How Did Multifamily Demand Stack up Against Other Commercial Real Estate in Q2?

Demand for multifamily assets remain strong even during this ongoing pandemic. Check out the following excerpt and data from Marcus and Millichap’s August Research Brief for Q2 demand (full report here):

“Multifamily leasing resumes in force. Ongoing employment growth and the resumption of many normal routines bolstered household formation in the spring and summer, leading to a record number of apartments being absorbed in the second quarter. The rapid acceleration of housing demand dropped the vacancy rate 90 basis points year over year to 3.8 percent, just above the two-decade low posted in 2019. Fundamentals are expected to stay strong going forward even as eviction moratoriums phase out in the coming months. The rising cost of homeownership, paired with the return of many employees and students to offices and campuses, will bolster already-high renter demand. Apartments near colleges may be particularly hard to come by, as numerous students have already secured housing for the fall.”

Absorption Data

Check out the data below. Whereas office experienced negative absorption in the past year, retail’s absorption was modest at best. Industrial had the second highest absorption rates to multifamily real state which had the highest absorption overall since the pandemic hit in Q1 of 2020. In fact, according to Marcus and Millichap the multifamily sector registered its largest quarterly absorption total since at least 1993!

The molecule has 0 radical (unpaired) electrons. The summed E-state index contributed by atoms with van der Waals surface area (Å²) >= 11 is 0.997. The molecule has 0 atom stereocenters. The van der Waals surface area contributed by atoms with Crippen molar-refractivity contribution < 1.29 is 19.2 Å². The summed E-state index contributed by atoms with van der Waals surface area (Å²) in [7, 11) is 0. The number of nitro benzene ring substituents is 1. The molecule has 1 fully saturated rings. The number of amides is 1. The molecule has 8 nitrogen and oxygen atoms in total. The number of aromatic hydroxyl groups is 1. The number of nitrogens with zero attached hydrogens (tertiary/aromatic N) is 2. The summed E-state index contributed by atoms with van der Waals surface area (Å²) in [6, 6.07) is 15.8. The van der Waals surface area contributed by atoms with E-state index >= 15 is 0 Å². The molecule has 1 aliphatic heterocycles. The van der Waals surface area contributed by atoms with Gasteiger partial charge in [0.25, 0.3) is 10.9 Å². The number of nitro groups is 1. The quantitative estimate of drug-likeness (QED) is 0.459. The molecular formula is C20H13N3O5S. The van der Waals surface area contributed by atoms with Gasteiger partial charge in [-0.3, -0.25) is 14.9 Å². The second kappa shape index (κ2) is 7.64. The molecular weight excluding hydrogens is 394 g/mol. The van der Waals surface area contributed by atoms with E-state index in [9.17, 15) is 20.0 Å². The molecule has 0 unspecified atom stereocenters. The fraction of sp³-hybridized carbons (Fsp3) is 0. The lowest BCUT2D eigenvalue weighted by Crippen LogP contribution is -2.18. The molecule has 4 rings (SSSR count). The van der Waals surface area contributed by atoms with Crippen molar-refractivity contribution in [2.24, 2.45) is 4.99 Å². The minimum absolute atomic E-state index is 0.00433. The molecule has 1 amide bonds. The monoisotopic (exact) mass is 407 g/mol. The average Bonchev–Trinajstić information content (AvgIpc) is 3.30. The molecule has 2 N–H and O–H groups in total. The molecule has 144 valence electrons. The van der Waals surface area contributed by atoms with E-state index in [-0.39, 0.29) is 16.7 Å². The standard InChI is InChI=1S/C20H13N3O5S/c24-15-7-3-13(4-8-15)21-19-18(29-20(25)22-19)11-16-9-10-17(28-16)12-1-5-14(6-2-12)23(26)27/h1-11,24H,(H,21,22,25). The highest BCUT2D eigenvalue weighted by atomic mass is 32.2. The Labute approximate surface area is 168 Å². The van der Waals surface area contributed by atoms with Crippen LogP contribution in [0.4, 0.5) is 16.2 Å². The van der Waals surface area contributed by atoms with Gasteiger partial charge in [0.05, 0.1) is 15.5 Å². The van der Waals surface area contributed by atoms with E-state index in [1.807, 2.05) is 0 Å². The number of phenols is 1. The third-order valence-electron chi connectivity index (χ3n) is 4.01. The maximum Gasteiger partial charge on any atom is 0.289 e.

Marcus and Millichap

What is Absorption?

Absorption is a popular metric used in commercial real estate to measure demand. Net absorption measures the number of units being leased net of those no longer being leased. A positive rate of absorption means that more units are overall leased compared to last quarter. Negative absorption means that less overall are leased than the previous.

Positive absorption demonstrates demand for the asset class and an ongoing trend of increased absorption rates demonstrates growing demand which is a favorable sign for those invested in the asset class.

Multifamily Outlook

Multifamily real estate is still in strong demand. This is further supported by the nationwide shortage of units to meet that demand.

For those who desire to better understand this asset class, put simply, people will always need a place to live. We need enough housing for those people. Investing in areas of population growth, job growth and diversity is one low-risk strategy to participating in the ongoing demand for multifamily housing.

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Author: Rodney